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I am currently using sqlite3 as the DB for one of my Django projects. I want to change this to use postgresql, and I would like to keep all the data intact.

I used ./ dumpdata > dump.json to create a dump of the data, and changed my settings to use postgresql. Trying first with an empty database to do ./ loaddata dump.json resulted in errors about tables not existing, so I ran ./ syncdb, and tried again. That results in this error:

Problem installing fixture 'dump.json': Traceback (most recent call last):
  File "/usr/lib/python2.6/site-packages/django/core/management/commands/", line 163, in handle
  File "/usr/lib/python2.6/site-packages/django/core/serializers/", line 163, in save
    models.Model.save_base(self.object, raw=True)
  File "/usr/lib/python2.6/site-packages/django/db/models/", line 495, in save_base
    rows = manager.filter(pk=pk_val)._update(values)
  File "/usr/lib/python2.6/site-packages/django/db/models/", line 448, in _update
    return query.execute_sql(None)
  File "/usr/lib/python2.6/site-packages/django/db/models/sql/", line 124, in execute_sql
    cursor = super(UpdateQuery, self).execute_sql(result_type)
  File "/usr/lib/python2.6/site-packages/django/db/models/sql/", line 2347, in execute_sql
    cursor.execute(sql, params)
  File "/usr/lib/python2.6/site-packages/django/db/backends/", line 19, in execute
    return self.cursor.execute(sql, params)
IntegrityError: duplicate key value violates unique constraint "django_content_type_app_label_key"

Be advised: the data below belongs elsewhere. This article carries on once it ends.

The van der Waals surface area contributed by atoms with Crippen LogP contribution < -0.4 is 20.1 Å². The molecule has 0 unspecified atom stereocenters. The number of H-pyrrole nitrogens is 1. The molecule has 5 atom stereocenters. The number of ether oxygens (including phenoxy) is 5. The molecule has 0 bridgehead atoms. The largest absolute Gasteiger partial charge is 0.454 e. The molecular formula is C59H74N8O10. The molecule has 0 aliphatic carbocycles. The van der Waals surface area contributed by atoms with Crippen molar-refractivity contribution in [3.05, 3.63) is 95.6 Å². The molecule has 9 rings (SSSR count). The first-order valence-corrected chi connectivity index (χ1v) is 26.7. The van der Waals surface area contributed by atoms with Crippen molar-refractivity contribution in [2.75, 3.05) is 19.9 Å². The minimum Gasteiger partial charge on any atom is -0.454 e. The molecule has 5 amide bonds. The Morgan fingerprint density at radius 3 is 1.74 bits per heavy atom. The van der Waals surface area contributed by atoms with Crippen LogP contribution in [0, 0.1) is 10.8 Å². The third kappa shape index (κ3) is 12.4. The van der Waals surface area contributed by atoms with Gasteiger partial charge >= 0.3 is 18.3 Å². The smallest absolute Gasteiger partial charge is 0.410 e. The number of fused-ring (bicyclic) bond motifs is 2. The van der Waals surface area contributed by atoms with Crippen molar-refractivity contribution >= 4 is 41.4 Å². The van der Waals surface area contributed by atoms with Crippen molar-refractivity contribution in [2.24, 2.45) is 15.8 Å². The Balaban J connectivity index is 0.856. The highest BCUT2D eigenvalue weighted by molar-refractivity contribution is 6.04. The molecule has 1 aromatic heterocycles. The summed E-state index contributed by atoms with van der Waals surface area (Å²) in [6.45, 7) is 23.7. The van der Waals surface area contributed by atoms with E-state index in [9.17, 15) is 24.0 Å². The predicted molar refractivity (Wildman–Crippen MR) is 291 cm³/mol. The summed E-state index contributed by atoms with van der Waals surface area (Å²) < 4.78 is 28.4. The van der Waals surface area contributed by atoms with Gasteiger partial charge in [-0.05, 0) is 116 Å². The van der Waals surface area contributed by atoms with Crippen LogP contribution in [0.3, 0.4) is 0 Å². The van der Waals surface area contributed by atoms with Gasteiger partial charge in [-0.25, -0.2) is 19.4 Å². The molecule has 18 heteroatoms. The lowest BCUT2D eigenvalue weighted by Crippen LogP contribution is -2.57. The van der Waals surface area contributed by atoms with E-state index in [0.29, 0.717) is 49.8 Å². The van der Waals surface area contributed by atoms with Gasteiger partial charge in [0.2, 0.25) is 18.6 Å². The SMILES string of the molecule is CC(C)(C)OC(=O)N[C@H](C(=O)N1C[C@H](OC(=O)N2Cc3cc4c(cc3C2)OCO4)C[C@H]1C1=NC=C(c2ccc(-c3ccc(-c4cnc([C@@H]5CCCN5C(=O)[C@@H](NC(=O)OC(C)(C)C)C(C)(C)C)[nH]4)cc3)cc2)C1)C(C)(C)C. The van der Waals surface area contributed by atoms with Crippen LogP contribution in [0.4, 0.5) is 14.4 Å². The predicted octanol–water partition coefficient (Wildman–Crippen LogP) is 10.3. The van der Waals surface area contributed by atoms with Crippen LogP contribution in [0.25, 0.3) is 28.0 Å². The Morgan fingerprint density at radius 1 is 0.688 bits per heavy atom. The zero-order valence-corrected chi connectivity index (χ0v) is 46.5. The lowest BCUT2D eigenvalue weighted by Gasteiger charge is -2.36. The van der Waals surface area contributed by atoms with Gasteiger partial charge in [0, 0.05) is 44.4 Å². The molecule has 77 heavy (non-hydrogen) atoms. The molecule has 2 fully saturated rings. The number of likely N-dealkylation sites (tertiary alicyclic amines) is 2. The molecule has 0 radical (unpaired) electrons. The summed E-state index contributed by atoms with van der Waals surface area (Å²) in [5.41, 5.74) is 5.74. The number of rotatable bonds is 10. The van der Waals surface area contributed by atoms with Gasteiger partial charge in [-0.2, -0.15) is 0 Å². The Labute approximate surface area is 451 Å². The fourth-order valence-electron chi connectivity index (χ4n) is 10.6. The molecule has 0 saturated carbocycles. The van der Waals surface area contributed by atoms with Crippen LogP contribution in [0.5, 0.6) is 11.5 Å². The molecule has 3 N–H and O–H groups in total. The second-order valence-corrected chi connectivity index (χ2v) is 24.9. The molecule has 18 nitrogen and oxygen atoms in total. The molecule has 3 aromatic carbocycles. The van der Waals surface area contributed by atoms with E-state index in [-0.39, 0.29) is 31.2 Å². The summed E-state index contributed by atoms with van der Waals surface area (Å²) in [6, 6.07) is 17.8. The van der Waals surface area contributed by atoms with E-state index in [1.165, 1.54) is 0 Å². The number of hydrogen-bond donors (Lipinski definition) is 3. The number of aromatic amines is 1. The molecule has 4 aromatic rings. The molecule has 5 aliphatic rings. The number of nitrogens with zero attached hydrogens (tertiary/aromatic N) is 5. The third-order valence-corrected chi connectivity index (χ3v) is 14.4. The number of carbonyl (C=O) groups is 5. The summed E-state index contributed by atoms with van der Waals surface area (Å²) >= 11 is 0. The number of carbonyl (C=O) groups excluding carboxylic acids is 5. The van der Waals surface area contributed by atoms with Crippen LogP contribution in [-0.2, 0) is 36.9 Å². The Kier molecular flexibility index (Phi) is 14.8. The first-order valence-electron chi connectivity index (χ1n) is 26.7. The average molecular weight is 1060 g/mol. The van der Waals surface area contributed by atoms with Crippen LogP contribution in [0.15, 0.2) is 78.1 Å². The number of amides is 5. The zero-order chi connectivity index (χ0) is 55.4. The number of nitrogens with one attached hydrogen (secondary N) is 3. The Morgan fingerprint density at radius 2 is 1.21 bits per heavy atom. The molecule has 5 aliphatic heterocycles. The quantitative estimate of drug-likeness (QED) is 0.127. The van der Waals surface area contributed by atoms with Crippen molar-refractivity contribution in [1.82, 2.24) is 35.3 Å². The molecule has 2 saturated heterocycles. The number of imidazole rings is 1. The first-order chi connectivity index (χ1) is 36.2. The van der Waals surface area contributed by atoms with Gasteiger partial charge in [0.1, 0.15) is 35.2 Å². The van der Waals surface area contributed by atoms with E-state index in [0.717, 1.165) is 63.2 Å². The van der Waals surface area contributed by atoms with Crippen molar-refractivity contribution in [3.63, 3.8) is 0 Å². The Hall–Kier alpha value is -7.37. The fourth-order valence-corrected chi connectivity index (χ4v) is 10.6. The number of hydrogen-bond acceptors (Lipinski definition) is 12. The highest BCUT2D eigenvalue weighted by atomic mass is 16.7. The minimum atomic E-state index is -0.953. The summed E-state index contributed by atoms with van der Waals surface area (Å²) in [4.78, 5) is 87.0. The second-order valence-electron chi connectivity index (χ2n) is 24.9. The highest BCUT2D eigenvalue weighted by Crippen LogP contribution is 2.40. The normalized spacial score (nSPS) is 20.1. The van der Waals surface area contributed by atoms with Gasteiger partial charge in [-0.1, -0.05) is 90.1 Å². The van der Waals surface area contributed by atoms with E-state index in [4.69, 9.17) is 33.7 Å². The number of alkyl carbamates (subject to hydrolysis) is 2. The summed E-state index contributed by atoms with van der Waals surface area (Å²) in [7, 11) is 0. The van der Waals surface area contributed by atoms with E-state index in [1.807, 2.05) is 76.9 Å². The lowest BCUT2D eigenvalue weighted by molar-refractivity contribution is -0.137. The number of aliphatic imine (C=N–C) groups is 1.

• Is this not the correct way to move data from one database to another?
  • What should I be doing in order to switch DB backend safely?
share|improve this question
i ignored some django tables. ./ dumpdata -e sessions -e admin -e contenttypes -e auth.Permission -e authtoken --natural > db.json and then did ./ loaddata db.json. Maybe it helps someone. For details see this question… – Andrei Petre Apr 21 '15 at 17:42
up vote 23 down vote accepted

The problem is simply that you're getting the content types defined twice - once when you do syncdb, and once from the exported data you're trying to import. Since you may well have other items in your database that depend on the original content type definitions, I would recommend keeping those.

So, after running syncdb, do dbshell and in your database do TRUNCATE django_content_type; to remove all the newly-defined content types. Then you shouldn't get any conflicts - on that part of the process, in any case.

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Thanks, this seems to have done the trick.. now all I need to figure out, is why the python interpreter dumps core when doing a query involving django-tagging... – Epcylon Jun 19 '10 at 23:22
In my case, postgres complained that it could not perform the truncation due to foreign key constraints, and suggested adding the CASCADE argument, which worked. So: "TRUNCATE django_content_type CASCADE;" – shacker Jun 15 '12 at 1:50

There is a big discussion about it on the Django ticket 7052. The right way now is to use the --natural parameter, example: ./ dumpdata --natural --format=xml --indent=2 > fixture.xml

In order for --natural to work with your models, they must implement natural_key and get_by_natural_key, as described on the Django documentation regarding natural keys.

Having said that, you might still need to edit the data before importing it with ./ loaddata. For instance, if your applications changed, syncdb will populate the table django_content_type and you might want to delete the respective entries from the xml-file before loading it.

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This worked for me. You probably want to ensure the server is stopped so no new data is lost. Dump it:

$ python dumpdata --exclude auth.permission --exclude contenttypes --natural > db.json

Make sure your models don't have signals (e.g. post_save) or anything that creates models. If you do, comment it out momentarily.

Edit to point to the new database and set it up:

$ python syncdb

$ python migrate

Load the data:

./ loaddata db.json
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